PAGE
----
Audiences will see and hear more than $20 million in new advertising over the next four years on television, radio, print, and in new media, including banner and keyword advertising on major secular Web sites.

The messaging, targeting 18- to 34-year-olds, highlights the many opportunities for involvement within United Methodist churches - from community hunger programs to basketball leagues. Meanwhile, the denomination is engaging in dialogue within its churches about enhancing those opportunities.

One miracle short

The Vatican is poised to beatify John Newman the Anglican convert to Catholicism. But the New Statesman says there's some sand in the gears:

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America's Conscience?

Diana Butler Bass for Beliefnet:

Read more »

ACNA: some dissent amongst the rank and file

A member of the Reformed Episcopal Church writes Brad B. Root, recently appointed Chief Operating Officer of ACNA.

Hap Arnold writes in response to Root's email giving advance notice of a mailing "to you and your vestry from Archbishop-Designate Robert Duncan of the Anglican Church in North America (ACNA)" announcing a $700,000 fund raising campaign:

Read more »

UMC bishops vote themselves a pay cut

RNS:

Bishops in the United Methodist Church have voted themselves a pay cut after “recognizing the financial challenges facing the church.”

The UMC’s 50 active U.S. bishops voted to give up their planned pay raises for next year and instead reduce their salaries to the 2008 level, dropping their annual pay from $125,650 to $121,000 according to United Methodist News Service.

Read more »

US Catholics: let Obama speak and keep abortion legal

Beliefnet reports the latest poll shows Catholic voters favor keeping President Obama as the speaker at Notre Dame University's commencement by a margin of 60-34--even higher than the general public, which approves of the invitation by 56-31 percent.

Read more »

Thousands abused in Catholic Irish reform schools

AP:

A fiercely debated, nine-year investigation into Ireland's Roman Catholic-run institutions says priests and nuns terrorized thousands of boys and girls in workhouse-style schools for decades — and that government inspectors failed to stop the chronic beatings, rapes and humiliation.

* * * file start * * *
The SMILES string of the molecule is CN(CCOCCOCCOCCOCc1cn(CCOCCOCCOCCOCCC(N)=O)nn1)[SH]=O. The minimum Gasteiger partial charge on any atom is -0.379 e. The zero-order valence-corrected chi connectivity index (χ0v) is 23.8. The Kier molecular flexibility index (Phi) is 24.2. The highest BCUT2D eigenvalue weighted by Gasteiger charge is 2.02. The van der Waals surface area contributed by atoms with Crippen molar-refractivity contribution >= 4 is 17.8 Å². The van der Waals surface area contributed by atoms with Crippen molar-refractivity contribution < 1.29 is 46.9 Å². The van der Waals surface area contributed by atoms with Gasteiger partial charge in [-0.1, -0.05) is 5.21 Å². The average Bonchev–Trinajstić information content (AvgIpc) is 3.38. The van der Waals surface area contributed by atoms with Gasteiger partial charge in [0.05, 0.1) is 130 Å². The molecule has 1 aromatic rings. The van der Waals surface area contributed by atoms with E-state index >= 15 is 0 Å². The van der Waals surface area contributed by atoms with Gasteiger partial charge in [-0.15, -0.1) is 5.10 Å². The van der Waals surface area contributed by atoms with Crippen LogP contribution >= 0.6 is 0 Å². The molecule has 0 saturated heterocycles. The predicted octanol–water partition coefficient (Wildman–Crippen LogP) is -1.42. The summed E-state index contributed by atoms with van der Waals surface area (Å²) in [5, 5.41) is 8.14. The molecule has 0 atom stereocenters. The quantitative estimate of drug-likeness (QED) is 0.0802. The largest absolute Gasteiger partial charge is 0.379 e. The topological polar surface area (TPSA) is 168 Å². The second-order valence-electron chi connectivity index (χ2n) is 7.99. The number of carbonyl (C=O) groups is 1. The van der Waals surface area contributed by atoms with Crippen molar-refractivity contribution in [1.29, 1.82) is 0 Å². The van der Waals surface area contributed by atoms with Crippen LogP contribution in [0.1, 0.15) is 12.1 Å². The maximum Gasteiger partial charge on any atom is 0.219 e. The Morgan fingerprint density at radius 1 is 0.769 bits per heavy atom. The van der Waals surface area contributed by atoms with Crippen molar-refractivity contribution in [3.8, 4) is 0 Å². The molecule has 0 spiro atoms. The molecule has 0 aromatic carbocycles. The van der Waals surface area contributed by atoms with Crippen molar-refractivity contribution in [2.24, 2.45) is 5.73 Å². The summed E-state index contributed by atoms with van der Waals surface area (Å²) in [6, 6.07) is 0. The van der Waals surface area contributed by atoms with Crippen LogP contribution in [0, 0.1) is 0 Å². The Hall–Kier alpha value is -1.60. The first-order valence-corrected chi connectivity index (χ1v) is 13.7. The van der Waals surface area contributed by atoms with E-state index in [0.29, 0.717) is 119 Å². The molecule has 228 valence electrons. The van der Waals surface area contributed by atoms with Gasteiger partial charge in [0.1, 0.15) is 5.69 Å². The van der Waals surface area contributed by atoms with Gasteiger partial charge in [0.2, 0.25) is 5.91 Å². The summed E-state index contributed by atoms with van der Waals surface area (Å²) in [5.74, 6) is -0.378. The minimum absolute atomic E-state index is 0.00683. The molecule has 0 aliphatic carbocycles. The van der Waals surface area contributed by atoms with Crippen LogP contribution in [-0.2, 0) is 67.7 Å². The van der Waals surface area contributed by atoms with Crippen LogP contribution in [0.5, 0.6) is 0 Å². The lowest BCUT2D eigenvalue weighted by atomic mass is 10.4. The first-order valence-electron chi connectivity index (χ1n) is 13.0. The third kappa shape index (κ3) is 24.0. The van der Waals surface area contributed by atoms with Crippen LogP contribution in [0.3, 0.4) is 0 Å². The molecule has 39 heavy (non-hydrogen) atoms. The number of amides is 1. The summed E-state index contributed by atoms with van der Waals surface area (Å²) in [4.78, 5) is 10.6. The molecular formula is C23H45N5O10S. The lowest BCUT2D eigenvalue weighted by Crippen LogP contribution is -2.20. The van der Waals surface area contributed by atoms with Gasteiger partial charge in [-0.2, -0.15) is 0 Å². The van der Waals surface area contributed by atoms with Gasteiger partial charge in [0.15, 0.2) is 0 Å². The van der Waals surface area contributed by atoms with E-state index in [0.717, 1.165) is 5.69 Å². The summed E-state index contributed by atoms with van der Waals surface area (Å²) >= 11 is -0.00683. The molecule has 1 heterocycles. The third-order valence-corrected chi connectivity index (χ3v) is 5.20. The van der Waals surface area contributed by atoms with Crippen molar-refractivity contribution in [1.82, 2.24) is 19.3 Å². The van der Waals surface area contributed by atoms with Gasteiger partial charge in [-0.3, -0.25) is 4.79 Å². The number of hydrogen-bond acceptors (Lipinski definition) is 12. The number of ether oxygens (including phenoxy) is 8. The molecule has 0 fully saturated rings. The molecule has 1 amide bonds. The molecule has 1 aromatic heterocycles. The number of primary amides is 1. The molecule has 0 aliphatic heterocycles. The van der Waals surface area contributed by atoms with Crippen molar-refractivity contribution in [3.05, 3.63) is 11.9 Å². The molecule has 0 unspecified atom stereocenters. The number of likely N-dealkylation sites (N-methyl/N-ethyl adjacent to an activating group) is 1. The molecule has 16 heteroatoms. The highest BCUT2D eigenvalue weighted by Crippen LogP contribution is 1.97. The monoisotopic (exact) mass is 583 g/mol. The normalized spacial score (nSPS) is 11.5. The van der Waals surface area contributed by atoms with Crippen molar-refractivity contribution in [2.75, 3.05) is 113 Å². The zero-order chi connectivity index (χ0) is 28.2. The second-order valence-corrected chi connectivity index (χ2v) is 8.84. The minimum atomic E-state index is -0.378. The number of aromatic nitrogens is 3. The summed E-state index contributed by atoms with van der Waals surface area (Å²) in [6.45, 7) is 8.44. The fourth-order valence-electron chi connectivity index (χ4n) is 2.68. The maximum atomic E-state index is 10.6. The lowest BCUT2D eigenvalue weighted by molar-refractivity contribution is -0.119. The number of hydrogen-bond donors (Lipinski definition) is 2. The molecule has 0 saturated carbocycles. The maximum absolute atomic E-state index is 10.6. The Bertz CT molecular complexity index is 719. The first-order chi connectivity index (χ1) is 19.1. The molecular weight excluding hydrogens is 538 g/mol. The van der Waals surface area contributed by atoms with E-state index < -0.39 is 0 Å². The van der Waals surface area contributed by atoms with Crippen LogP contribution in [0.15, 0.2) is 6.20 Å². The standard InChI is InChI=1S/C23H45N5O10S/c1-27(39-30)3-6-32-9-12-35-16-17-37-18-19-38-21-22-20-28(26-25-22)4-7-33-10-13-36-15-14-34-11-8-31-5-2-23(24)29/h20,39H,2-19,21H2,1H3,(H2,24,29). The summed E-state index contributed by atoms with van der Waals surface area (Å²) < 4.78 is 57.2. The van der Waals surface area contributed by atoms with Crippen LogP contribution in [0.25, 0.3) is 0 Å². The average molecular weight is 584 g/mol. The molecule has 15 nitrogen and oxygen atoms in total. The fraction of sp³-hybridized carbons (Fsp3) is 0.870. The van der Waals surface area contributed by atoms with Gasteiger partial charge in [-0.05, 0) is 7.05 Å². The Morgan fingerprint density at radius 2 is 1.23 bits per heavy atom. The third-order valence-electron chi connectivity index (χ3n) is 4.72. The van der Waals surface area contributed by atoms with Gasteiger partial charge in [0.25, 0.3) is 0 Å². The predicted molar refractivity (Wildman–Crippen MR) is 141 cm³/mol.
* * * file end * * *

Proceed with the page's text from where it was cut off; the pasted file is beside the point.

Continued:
High Court Justice Sean Ryan on Wednesday unveiled the 2,600-page final report of Ireland's Commission to Inquire into Child Abuse, which is based on testimony from thousands of former students and officials from more than 250 church-run institutions.

Read more »

CO Springs CANA vestry on the indictment of rector

The website of St. George's Church in Colorado Springs, member of CANA, has a response to the Grand Jury findings against their rector, Don Armstrong:

Read more »

The marriage of Eva Brunne

The Diocese of Stockholm in the Church of Sweden has just elected Eva Brunne, a lesbian in a registered domestic partnership, as its bishop. The Church of England, like the Anglican Communion Churches of Ireland, Scotland and Wales is in full communion with the Church of Sweden through the Porvoo Agreement. The question now is how Rowan Williams, the Archbishop of Canterbury, will respond, having gone to such great lengths to keep partnered gays and lesbians from becoming bishops in the Anglican Communion.

Read more »

Controversial Rev. Cutié joins Episcopal Church

Updated with news links and CNN video.

The Miami Herald reports:

The Rev. Alberto Cutié (KOO'-tee-ay), the celebrity priest removed from his Miami Beach church after photos of him kissing and embracing a woman appeared in the pages of a Spanish-language magazine earlier this month, will leave the Roman Catholic Archdiocese of Miami to join the Episcopal church.

The small and private ceremony will happen early Thursday afternoon at Trinity Cathedral, the church's South Florida headquarters in downtown Miami. Bishop Leo Frade, head of the Episcopal Diocese of Southeast Florida, will officiate. ....

Cutié will initially be a lay person in the Episcopal church … not a priest. The process of a Catholic priest becoming an Episcopal priest takes at least a year, experts say.

While not having the same authority as a priest, Bishop Frade plans to give Cutié special status as a lay minister, meaning he can preach in Episcopal churches but not celebrate the Eucharist, the symbolic body and blood of Christ.

Read more »

Obama designates new Vatican ambassador

Here are basics, but read Mark Silk's take on the designation of Miguel H. Diaz, professor of theology at St. John's University and the College of Saint Benedict in Minnesota as the United States' ambassador to the Vatican.

Read more »

Catholic bishop fights extension of statute of limitations on abuse cases

New York Times:

[I]n the battle over the sex-abuse bill, which has been introduced for several years but never had a chance of passage until now, Bishop DiMarzio [of the Roman Catholic Diocese of Brooklyn] has mounted such an urgent and aggressive sally into the political realm that some elected officials and community leaders have questioned whether he has overstepped church-state boundaries.